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Activision Blizzard, Inc. (NASDAQ:ATVI) seems to be making all the right moves in the video game business, from its console games to mobile to e-sports. And second-quarter results released after the market closed on Thursday show how quickly the company's growing engagement is turning into revenue and profits.

The numbers

As I said in my preview of Thursday's earnings, I think it's important to compare Activision Blizzard's performance against what management said it was going to do. This is also a better comparison than Q2 2015 results, which don't include the $5.9 billion King Digital acquisition. 

As you can see, Activision Blizzard crushed its own expectations across the board.



Q2 GAAP Guidance


Q2 Non-GAAP Guidance


$1.57 billion

$1.43 billion

$1.61 billion

$1.38 billion






Source: Activision Blizzard second-quarter 2016 earnings release. Non-GAAP figures are using Q1 guidance, not new non-GAAP rules announced in late July. 

King Digital's addition and the launch of Overwatch have helped results, and show the company making all the right moves in its transition from a console-game business to a digital-content leader. And engagement will ensure revenue keeps coming in.

Engagement is through the roof

Outside of financial metrics, the most-important thing for investors to watch in quarterly earnings is the engagement metrics, which were up almost across the board at Activision Blizzard in the second quarter:

  • Blizzard's monthly active users (MAUs) rose 29% sequentially, and 13% year over year, to 33 million users, driven by the launch of Overwatch.
  • Activision's online community grew 11% over last year, to 49 million MAUs, and has four of the top-10 games on consoles.
  • King's MAUs declined in the quarter, but stood at 409 million, including three of the top-15 grossing games in mobile app stores.
  • Major League Gaming, Activision Blizzard's e-sports platform, recently partnered with Facebook, and has seen its reach on the social-media platform grow 700% since December.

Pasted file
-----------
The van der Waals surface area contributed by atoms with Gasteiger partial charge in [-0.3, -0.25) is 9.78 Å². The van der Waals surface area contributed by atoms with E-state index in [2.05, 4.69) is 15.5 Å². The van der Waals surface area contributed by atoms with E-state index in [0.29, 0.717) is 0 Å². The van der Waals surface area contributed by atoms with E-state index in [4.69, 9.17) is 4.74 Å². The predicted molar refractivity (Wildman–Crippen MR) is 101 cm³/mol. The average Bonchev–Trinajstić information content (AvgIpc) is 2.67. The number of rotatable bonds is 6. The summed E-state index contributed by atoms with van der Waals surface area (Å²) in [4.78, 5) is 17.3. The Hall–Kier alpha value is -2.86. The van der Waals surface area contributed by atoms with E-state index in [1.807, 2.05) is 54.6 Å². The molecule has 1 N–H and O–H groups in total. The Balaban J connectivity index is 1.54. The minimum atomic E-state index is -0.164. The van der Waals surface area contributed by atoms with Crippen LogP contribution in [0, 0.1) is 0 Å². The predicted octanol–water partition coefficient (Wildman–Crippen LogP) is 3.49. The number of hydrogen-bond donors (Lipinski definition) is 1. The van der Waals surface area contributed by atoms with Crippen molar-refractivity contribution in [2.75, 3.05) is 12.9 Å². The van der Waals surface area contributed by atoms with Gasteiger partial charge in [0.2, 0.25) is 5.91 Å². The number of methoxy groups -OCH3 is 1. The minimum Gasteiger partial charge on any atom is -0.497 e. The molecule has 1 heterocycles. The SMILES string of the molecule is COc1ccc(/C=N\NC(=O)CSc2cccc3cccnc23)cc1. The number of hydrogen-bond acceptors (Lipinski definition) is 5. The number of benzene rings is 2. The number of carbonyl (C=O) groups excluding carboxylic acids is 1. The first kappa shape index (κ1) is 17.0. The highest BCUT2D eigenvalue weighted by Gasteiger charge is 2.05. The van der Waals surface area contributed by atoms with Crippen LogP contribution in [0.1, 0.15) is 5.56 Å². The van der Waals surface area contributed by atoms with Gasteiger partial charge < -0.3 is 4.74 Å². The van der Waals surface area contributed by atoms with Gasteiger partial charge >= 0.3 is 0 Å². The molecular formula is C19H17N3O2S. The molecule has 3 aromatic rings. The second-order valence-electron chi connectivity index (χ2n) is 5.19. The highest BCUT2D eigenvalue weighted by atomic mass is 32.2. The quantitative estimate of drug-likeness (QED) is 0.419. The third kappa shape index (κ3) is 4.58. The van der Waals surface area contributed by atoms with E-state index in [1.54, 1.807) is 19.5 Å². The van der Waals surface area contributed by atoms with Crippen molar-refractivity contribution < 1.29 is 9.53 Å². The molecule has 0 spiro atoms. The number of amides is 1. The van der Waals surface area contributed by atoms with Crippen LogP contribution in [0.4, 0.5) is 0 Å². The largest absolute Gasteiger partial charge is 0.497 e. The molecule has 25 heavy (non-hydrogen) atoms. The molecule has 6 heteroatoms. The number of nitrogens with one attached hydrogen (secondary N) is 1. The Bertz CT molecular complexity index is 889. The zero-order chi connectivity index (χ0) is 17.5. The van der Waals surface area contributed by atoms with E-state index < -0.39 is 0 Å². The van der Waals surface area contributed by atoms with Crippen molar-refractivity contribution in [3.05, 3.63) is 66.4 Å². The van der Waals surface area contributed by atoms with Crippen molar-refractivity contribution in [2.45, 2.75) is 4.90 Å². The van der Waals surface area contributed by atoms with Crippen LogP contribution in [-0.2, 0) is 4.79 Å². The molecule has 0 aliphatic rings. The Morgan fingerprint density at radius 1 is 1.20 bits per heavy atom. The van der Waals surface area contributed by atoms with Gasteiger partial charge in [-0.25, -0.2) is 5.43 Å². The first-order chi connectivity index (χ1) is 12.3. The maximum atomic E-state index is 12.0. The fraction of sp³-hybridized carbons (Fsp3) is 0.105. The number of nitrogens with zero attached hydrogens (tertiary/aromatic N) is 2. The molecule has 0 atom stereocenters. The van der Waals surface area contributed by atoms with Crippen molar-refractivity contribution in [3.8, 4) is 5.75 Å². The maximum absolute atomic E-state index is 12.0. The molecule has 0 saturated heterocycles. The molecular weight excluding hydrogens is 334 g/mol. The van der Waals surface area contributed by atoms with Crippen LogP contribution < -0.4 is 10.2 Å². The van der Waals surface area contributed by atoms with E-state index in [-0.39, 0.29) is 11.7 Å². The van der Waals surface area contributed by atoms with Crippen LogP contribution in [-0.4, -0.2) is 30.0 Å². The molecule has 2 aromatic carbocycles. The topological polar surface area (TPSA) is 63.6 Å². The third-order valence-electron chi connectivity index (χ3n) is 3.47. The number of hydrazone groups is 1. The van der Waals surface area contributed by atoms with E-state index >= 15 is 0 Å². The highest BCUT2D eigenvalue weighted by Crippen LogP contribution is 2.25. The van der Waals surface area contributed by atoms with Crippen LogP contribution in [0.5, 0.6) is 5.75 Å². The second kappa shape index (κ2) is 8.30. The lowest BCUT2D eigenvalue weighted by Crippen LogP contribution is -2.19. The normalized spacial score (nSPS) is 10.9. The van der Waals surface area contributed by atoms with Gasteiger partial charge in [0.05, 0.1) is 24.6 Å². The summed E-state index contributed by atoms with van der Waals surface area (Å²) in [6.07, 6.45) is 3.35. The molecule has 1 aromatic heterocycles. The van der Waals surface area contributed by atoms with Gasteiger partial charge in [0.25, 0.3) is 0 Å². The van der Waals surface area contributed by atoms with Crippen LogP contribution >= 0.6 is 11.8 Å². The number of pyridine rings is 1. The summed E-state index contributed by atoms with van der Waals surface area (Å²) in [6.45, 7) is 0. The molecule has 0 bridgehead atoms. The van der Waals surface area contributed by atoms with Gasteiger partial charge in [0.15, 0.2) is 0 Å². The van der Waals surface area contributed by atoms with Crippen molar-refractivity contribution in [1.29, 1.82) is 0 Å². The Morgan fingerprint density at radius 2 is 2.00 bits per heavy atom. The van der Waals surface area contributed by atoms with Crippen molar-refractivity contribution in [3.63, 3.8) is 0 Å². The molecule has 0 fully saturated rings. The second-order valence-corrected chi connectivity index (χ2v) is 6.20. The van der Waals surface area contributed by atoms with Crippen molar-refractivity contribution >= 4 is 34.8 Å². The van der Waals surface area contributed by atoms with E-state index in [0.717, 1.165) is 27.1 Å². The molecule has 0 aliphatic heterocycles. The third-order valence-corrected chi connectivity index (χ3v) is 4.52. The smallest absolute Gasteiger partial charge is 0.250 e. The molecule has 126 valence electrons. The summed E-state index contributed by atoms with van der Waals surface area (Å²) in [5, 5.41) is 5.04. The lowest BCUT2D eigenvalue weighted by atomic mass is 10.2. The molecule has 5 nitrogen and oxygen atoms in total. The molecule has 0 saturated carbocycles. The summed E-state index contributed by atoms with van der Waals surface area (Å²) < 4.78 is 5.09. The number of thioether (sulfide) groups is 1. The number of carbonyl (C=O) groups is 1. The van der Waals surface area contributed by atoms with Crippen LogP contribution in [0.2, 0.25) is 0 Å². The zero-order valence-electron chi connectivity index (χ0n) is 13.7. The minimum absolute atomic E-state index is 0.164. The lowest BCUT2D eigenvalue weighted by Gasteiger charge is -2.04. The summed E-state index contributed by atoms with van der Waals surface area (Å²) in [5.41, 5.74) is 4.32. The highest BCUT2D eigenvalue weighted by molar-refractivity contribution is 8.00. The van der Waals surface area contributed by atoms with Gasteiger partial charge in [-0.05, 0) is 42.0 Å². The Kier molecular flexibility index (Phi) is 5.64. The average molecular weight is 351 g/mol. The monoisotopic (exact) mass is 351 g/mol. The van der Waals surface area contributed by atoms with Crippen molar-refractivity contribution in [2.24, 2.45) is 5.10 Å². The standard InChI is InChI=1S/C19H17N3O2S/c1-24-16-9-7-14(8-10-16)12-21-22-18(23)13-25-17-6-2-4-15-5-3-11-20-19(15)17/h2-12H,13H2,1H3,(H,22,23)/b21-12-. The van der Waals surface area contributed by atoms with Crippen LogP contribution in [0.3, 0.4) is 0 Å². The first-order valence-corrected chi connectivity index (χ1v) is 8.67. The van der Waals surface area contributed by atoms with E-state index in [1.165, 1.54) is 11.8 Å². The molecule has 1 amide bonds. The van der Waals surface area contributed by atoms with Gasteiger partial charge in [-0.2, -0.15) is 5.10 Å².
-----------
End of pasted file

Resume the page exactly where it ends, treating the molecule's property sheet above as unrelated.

None of these metrics alone will drive the company's growth, but together they show how dominant Activision Blizzard is in gaming. For some perspective on how quickly it's been able to shift from consoles to digital downloads, digital in-game GAAP revenues came in at over $900 million in the quarter, led by King. Even without King, digital revenues were up 20% in the quarter. That growth is driven by consumers being engaged on the platform, and being willing to pay for the content they're using.

2016 is even better than expected

The good news doesn't stop with engagement numbers. As a result of strong operations in the last three months, management has increased guidance for the full year. GAAP revenue is expected to be $6.40 billion, up from $6.13 billion after the first quarter, and GAAP EPS guidance was raised $0.18, to $0.87. On a non-GAAP level, management now expects $6.4 billion in revenue and $1.83 per share in earnings.

With digital gaming still in growth mode, and engagement high for Activision Blizzard, this is shaping up to be a banner year for the popular gaming stock.

This article represents the opinion of the writer, who may disagree with the “official” recommendation position of a Motley Fool premium advisory service. We’re motley! Questioning an investing thesis -- even one of our own -- helps us all think critically about investing and make decisions that help us become smarter, happier, and richer.